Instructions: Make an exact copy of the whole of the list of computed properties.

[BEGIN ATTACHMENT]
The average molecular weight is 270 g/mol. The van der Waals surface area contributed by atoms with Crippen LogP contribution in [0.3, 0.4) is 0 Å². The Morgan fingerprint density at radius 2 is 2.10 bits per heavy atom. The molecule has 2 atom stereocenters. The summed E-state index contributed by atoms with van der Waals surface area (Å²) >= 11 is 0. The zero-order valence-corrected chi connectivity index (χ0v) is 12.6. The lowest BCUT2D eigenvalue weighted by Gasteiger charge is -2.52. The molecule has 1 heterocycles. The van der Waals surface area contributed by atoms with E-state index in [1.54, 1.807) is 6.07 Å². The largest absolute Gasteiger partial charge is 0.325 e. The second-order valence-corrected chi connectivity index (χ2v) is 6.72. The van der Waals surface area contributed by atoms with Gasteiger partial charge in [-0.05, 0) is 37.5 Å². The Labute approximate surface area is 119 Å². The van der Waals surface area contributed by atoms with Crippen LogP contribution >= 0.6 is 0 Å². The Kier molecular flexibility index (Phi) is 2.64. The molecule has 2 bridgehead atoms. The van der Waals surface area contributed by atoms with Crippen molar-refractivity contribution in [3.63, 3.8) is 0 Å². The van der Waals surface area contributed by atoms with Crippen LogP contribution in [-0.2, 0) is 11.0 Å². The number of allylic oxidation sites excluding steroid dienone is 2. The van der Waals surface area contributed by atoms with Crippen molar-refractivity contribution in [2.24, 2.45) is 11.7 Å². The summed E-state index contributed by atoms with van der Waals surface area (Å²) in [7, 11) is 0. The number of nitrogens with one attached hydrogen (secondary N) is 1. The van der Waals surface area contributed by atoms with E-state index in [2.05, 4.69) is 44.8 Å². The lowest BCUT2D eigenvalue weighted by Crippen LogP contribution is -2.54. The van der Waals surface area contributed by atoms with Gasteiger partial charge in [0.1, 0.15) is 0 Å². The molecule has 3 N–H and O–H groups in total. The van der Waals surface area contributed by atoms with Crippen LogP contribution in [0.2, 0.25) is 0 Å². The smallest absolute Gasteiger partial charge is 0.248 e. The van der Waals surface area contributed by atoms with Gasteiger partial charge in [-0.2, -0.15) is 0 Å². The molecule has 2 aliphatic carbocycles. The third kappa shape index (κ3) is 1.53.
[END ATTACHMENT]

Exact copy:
The average molecular weight is 270 g/mol. The van der Waals surface area contributed by atoms with Crippen LogP contribution in [0.3, 0.4) is 0 Å². The Morgan fingerprint density at radius 2 is 2.10 bits per heavy atom. The molecule has 2 atom stereocenters. The summed E-state index contributed by atoms with van der Waals surface area (Å²) >= 11 is 0. The zero-order valence-corrected chi connectivity index (χ0v) is 12.6. The lowest BCUT2D eigenvalue weighted by Gasteiger charge is -2.52. The molecule has 1 heterocycles. The van der Waals surface area contributed by atoms with E-state index in [1.54, 1.807) is 6.07 Å². The largest absolute Gasteiger partial charge is 0.325 e. The second-order valence-corrected chi connectivity index (χ2v) is 6.72. The van der Waals surface area contributed by atoms with Gasteiger partial charge in [-0.05, 0) is 37.5 Å². The Labute approximate surface area is 119 Å². The van der Waals surface area contributed by atoms with Crippen LogP contribution >= 0.6 is 0 Å². The Kier molecular flexibility index (Phi) is 2.64. The molecule has 2 bridgehead atoms. The van der Waals surface area contributed by atoms with Crippen molar-refractivity contribution in [3.63, 3.8) is 0 Å². The van der Waals surface area contributed by atoms with Crippen LogP contribution in [-0.2, 0) is 11.0 Å². The number of allylic oxidation sites excluding steroid dienone is 2. The van der Waals surface area contributed by atoms with Crippen molar-refractivity contribution in [2.24, 2.45) is 11.7 Å². The summed E-state index contributed by atoms with van der Waals surface area (Å²) in [7, 11) is 0. The number of nitrogens with one attached hydrogen (secondary N) is 1. The van der Waals surface area contributed by atoms with E-state index in [2.05, 4.69) is 44.8 Å². The lowest BCUT2D eigenvalue weighted by Crippen LogP contribution is -2.54. The van der Waals surface area contributed by atoms with Gasteiger partial charge in [0.1, 0.15) is 0 Å². The molecule has 3 N–H and O–H groups in total. The van der Waals surface area contributed by atoms with Crippen LogP contribution in [0.2, 0.25) is 0 Å². The smallest absolute Gasteiger partial charge is 0.248 e. The van der Waals surface area contributed by atoms with Gasteiger partial charge in [-0.2, -0.15) is 0 Å². The molecule has 2 aliphatic carbocycles. The third kappa shape index (κ3) is 1.53.